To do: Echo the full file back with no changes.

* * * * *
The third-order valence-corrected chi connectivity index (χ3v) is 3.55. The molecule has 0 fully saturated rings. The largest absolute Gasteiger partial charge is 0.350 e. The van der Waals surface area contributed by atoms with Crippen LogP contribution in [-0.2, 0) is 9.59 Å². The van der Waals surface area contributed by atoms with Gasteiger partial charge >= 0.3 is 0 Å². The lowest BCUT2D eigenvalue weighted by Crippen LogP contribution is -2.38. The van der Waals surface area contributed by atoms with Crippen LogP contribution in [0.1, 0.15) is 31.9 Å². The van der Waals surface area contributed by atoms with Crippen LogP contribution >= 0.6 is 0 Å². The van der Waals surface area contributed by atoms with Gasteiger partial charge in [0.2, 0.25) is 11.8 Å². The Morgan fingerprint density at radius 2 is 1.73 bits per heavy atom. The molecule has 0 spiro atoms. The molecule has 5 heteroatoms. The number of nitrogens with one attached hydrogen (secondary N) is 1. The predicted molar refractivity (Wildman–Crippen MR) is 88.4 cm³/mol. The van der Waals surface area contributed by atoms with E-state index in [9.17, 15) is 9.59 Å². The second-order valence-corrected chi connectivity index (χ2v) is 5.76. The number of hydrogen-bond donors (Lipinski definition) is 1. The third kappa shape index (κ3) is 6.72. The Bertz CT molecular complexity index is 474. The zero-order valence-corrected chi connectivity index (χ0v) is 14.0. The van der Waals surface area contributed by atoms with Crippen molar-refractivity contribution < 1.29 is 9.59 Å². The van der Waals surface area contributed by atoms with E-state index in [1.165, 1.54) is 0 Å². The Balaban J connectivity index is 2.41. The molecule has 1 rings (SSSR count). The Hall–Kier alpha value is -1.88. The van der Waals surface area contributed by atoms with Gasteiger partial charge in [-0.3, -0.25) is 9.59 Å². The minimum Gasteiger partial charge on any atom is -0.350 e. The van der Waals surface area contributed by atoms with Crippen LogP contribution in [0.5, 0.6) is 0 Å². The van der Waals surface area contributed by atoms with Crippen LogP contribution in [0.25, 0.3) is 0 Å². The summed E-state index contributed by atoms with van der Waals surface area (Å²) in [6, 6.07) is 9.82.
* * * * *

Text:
The third-order valence-corrected chi connectivity index (χ3v) is 3.55. The molecule has 0 fully saturated rings. The largest absolute Gasteiger partial charge is 0.350 e. The van der Waals surface area contributed by atoms with Crippen LogP contribution in [-0.2, 0) is 9.59 Å². The van der Waals surface area contributed by atoms with Gasteiger partial charge >= 0.3 is 0 Å². The lowest BCUT2D eigenvalue weighted by Crippen LogP contribution is -2.38. The van der Waals surface area contributed by atoms with Crippen LogP contribution in [0.1, 0.15) is 31.9 Å². The van der Waals surface area contributed by atoms with Crippen LogP contribution >= 0.6 is 0 Å². The van der Waals surface area contributed by atoms with Gasteiger partial charge in [0.2, 0.25) is 11.8 Å². The Morgan fingerprint density at radius 2 is 1.73 bits per heavy atom. The molecule has 0 spiro atoms. The molecule has 5 heteroatoms. The number of nitrogens with one attached hydrogen (secondary N) is 1. The predicted molar refractivity (Wildman–Crippen MR) is 88.4 cm³/mol. The van der Waals surface area contributed by atoms with E-state index in [9.17, 15) is 9.59 Å². The second-order valence-corrected chi connectivity index (χ2v) is 5.76. The number of hydrogen-bond donors (Lipinski definition) is 1. The third kappa shape index (κ3) is 6.72. The Bertz CT molecular complexity index is 474. The zero-order valence-corrected chi connectivity index (χ0v) is 14.0. The van der Waals surface area contributed by atoms with Crippen molar-refractivity contribution < 1.29 is 9.59 Å². The van der Waals surface area contributed by atoms with E-state index in [1.165, 1.54) is 0 Å². The Balaban J connectivity index is 2.41. The molecule has 1 rings (SSSR count). The Hall–Kier alpha value is -1.88. The van der Waals surface area contributed by atoms with Gasteiger partial charge in [-0.3, -0.25) is 9.59 Å². The minimum Gasteiger partial charge on any atom is -0.350 e. The van der Waals surface area contributed by atoms with Crippen LogP contribution in [0.5, 0.6) is 0 Å². The van der Waals surface area contributed by atoms with Crippen LogP contribution in [0.25, 0.3) is 0 Å². The summed E-state index contributed by atoms with van der Waals surface area (Å²) in [6, 6.07) is 9.82.